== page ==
Small Collections – Georgia Douglas Johnson

December 5, 2007

The James Weldon Johnson Collection includes small archival collections documenting the lives and work of numerous African American writers and artists; a list of many of these collections can be found on line at: Small Collections in the James Weldon Johnson Collection.

The Georgia Douglas Johnson Collection, which appears in Small Collections in the James Weldon Johnson Collection, includes correspondence and writings documenting the work of writer and salon hostess Georgia Douglas Johnson.

During the early decades of the twentieth century, Johnson studied music and wrote several collections of poetry, but today she may be best remembered as the hostess of the influential Washington, D.C., literary salon known as the Halfway House. She called her salon the Halfway House because she prided herself on bringing together people with different views of politics and art who might find in her salon a “halfway” point where their ideas could be discussed, debated, and challenged. Johnson’s salon was, for years, the center of conversation and exchange among African American artists and thinkers in Washington.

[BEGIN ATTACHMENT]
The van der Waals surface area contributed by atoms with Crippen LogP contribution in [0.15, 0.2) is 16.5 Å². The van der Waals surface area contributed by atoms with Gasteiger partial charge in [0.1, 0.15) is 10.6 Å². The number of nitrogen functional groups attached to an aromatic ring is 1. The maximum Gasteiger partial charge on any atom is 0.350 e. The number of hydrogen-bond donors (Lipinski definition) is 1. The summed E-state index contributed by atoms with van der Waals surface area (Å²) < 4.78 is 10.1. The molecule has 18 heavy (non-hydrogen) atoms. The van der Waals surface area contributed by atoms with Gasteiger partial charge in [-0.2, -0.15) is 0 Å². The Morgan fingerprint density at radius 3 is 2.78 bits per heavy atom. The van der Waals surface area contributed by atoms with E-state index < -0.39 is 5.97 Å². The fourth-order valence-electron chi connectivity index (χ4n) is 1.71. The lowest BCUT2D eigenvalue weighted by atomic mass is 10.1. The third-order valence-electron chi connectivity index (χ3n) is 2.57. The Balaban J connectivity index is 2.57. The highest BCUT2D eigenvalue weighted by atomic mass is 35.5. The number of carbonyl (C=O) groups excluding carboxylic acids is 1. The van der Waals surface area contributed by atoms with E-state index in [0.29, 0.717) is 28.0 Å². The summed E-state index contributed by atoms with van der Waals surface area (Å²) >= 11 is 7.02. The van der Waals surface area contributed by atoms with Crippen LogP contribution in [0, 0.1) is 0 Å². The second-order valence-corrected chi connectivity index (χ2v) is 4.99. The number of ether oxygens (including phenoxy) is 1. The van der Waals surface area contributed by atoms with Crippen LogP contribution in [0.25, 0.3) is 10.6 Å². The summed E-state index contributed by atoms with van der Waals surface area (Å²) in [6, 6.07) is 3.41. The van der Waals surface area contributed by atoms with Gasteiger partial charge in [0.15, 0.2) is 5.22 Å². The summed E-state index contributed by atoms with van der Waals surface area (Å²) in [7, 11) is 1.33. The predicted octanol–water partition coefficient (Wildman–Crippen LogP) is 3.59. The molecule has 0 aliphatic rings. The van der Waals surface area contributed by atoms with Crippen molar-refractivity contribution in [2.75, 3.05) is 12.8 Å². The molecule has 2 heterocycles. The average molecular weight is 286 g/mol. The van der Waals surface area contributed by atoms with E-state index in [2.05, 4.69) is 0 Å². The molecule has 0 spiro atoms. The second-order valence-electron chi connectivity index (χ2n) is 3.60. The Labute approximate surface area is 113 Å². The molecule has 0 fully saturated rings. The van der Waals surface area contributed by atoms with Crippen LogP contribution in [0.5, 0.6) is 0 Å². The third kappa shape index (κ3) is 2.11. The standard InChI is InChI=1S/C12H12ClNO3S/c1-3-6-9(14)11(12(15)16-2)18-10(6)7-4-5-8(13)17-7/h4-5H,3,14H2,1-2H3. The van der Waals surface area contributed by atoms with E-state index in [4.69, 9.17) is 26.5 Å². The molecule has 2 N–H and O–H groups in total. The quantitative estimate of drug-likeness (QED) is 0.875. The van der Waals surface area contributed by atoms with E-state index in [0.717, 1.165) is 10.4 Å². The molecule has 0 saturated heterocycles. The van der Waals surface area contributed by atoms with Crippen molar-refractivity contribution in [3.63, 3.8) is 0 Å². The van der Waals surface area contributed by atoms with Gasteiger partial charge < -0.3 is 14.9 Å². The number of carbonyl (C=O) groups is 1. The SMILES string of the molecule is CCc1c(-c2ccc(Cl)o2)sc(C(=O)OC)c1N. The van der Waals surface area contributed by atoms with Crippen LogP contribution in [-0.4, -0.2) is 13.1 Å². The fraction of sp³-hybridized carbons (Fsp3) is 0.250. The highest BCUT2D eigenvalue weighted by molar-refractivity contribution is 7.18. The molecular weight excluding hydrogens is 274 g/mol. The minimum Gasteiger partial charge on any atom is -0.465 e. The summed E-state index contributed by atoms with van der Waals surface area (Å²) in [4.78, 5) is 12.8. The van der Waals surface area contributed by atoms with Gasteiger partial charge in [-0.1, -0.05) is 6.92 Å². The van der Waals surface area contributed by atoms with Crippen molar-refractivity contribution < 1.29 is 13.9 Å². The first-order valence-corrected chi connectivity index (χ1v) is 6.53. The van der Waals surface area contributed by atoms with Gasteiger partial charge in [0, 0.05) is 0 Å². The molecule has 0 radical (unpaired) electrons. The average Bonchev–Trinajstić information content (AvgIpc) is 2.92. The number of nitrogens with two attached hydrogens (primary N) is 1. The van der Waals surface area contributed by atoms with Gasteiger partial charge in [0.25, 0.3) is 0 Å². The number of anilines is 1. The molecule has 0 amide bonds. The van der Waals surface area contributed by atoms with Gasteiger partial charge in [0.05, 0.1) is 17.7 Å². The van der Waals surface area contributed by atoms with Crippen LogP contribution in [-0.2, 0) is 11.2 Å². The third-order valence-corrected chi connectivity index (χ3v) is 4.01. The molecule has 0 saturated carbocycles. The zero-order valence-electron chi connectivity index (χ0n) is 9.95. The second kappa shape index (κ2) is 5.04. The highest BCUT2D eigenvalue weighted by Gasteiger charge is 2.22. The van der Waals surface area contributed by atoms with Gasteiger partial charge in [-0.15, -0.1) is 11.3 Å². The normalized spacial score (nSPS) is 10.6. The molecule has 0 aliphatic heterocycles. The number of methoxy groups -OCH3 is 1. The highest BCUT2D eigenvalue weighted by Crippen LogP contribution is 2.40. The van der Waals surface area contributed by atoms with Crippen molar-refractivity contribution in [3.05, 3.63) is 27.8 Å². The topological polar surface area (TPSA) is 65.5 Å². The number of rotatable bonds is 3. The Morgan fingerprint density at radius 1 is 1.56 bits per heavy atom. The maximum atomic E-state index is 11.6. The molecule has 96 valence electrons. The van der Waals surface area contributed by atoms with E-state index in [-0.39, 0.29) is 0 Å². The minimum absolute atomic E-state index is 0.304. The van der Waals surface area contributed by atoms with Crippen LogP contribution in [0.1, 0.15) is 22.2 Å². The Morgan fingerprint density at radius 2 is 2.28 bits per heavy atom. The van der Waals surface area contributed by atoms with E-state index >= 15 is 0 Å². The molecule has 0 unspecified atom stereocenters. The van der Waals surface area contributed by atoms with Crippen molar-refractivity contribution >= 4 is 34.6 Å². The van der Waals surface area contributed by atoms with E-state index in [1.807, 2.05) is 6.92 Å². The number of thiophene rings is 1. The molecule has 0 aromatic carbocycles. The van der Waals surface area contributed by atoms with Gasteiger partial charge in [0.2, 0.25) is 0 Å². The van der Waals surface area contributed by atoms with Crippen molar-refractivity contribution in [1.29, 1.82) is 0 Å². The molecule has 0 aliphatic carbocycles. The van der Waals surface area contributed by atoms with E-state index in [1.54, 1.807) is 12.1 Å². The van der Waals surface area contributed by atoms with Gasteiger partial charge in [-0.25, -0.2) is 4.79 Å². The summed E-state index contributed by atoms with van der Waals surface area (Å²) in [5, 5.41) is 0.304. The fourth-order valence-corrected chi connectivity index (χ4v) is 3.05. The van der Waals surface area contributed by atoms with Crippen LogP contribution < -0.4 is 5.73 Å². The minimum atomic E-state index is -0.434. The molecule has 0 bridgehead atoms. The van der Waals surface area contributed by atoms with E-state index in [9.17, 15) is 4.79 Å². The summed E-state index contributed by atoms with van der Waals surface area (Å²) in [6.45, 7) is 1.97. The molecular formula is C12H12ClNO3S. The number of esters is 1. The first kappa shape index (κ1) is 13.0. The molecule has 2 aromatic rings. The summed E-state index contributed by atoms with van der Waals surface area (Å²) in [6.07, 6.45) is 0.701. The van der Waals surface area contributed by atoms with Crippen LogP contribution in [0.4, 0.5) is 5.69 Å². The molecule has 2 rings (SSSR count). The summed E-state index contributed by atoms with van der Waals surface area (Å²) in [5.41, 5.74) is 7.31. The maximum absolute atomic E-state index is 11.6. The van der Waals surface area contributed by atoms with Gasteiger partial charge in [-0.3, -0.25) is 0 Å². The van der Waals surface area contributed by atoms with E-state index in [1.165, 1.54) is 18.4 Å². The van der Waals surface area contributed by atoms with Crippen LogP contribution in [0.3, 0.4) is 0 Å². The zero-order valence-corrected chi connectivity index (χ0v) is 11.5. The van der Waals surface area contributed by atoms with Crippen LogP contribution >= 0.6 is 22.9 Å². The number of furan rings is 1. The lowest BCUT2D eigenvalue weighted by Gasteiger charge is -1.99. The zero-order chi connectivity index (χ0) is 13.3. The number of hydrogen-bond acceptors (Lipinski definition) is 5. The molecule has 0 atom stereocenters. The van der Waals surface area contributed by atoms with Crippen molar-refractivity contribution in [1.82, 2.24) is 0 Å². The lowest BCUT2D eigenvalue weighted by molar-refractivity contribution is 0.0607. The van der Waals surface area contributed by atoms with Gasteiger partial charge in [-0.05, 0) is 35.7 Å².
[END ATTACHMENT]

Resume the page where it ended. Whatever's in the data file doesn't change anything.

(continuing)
The Georgia Douglas Johnson collection at the Beinecke Library includes correspondence between Johnson and Harold Jackman and James Weldon Johnson, as well as manuscripts of several works by Johnson, including poems, songs, and dramatic work.

Images: Georgia Douglas Johnson on the cover of the Crisis, March 1919; copy of draft song, “Tomorrow’s World,” with words by Georgia Douglas Johnson and music by Lillian Evanti.